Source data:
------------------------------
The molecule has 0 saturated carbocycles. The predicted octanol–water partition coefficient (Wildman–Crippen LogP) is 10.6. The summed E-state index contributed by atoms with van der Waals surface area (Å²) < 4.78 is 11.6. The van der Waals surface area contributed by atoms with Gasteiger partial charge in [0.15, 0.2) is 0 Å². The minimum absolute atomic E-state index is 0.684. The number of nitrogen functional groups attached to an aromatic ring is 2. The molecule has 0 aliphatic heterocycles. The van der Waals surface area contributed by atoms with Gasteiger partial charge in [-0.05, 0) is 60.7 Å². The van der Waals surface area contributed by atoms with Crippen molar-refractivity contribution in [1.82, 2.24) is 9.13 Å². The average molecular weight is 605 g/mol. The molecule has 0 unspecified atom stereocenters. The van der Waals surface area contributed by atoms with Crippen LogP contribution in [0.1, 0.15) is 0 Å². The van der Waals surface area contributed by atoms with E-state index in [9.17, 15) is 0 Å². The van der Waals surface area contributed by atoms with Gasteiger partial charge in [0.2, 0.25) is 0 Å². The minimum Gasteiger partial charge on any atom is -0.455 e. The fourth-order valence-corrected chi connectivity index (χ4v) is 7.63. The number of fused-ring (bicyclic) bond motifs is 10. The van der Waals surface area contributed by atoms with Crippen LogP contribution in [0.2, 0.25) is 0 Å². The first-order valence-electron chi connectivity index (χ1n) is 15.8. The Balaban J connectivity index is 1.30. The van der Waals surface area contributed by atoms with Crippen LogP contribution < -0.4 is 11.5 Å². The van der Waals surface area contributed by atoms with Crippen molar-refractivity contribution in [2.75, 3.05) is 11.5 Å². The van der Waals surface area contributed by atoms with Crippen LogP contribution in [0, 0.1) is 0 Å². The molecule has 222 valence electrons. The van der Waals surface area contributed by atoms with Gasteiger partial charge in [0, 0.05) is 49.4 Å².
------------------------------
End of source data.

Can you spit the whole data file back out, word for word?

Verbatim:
The molecule has 0 saturated carbocycles. The predicted octanol–water partition coefficient (Wildman–Crippen LogP) is 10.6. The summed E-state index contributed by atoms with van der Waals surface area (Å²) < 4.78 is 11.6. The van der Waals surface area contributed by atoms with Gasteiger partial charge in [0.15, 0.2) is 0 Å². The minimum absolute atomic E-state index is 0.684. The number of nitrogen functional groups attached to an aromatic ring is 2. The molecule has 0 aliphatic heterocycles. The van der Waals surface area contributed by atoms with Gasteiger partial charge in [-0.05, 0) is 60.7 Å². The van der Waals surface area contributed by atoms with Crippen molar-refractivity contribution in [1.82, 2.24) is 9.13 Å². The average molecular weight is 605 g/mol. The molecule has 0 unspecified atom stereocenters. The van der Waals surface area contributed by atoms with Crippen LogP contribution in [0.1, 0.15) is 0 Å². The van der Waals surface area contributed by atoms with E-state index in [9.17, 15) is 0 Å². The van der Waals surface area contributed by atoms with Gasteiger partial charge in [0.2, 0.25) is 0 Å². The minimum Gasteiger partial charge on any atom is -0.455 e. The fourth-order valence-corrected chi connectivity index (χ4v) is 7.63. The number of fused-ring (bicyclic) bond motifs is 10. The van der Waals surface area contributed by atoms with Crippen LogP contribution in [0.2, 0.25) is 0 Å². The first-order valence-electron chi connectivity index (χ1n) is 15.8. The Balaban J connectivity index is 1.30. The van der Waals surface area contributed by atoms with Crippen LogP contribution < -0.4 is 11.5 Å². The van der Waals surface area contributed by atoms with Crippen molar-refractivity contribution in [2.75, 3.05) is 11.5 Å². The van der Waals surface area contributed by atoms with Crippen LogP contribution in [0, 0.1) is 0 Å². The molecule has 222 valence electrons. The van der Waals surface area contributed by atoms with Gasteiger partial charge in [0, 0.05) is 49.4 Å².